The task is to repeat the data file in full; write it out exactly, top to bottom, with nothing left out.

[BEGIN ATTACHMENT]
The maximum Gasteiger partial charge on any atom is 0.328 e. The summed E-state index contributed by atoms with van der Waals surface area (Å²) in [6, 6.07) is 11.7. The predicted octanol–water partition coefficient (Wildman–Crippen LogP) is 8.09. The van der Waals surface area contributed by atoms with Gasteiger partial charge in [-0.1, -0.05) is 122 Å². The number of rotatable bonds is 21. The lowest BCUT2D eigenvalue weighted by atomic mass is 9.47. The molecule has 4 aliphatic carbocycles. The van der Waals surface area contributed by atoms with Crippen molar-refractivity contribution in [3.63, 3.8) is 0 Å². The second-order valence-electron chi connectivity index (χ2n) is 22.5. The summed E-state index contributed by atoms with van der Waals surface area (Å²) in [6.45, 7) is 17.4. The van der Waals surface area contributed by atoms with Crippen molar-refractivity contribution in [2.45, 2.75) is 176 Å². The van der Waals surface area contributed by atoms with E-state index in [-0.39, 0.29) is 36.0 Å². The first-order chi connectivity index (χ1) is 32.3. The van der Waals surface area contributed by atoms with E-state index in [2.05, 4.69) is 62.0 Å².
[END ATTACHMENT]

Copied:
The maximum Gasteiger partial charge on any atom is 0.328 e. The summed E-state index contributed by atoms with van der Waals surface area (Å²) in [6, 6.07) is 11.7. The predicted octanol–water partition coefficient (Wildman–Crippen LogP) is 8.09. The van der Waals surface area contributed by atoms with Gasteiger partial charge in [-0.1, -0.05) is 122 Å². The number of rotatable bonds is 21. The lowest BCUT2D eigenvalue weighted by atomic mass is 9.47. The molecule has 4 aliphatic carbocycles. The van der Waals surface area contributed by atoms with Crippen molar-refractivity contribution in [3.63, 3.8) is 0 Å². The second-order valence-electron chi connectivity index (χ2n) is 22.5. The summed E-state index contributed by atoms with van der Waals surface area (Å²) in [6.45, 7) is 17.4. The van der Waals surface area contributed by atoms with Crippen molar-refractivity contribution in [2.45, 2.75) is 176 Å². The van der Waals surface area contributed by atoms with E-state index in [-0.39, 0.29) is 36.0 Å². The first-order chi connectivity index (χ1) is 32.3. The van der Waals surface area contributed by atoms with E-state index in [2.05, 4.69) is 62.0 Å².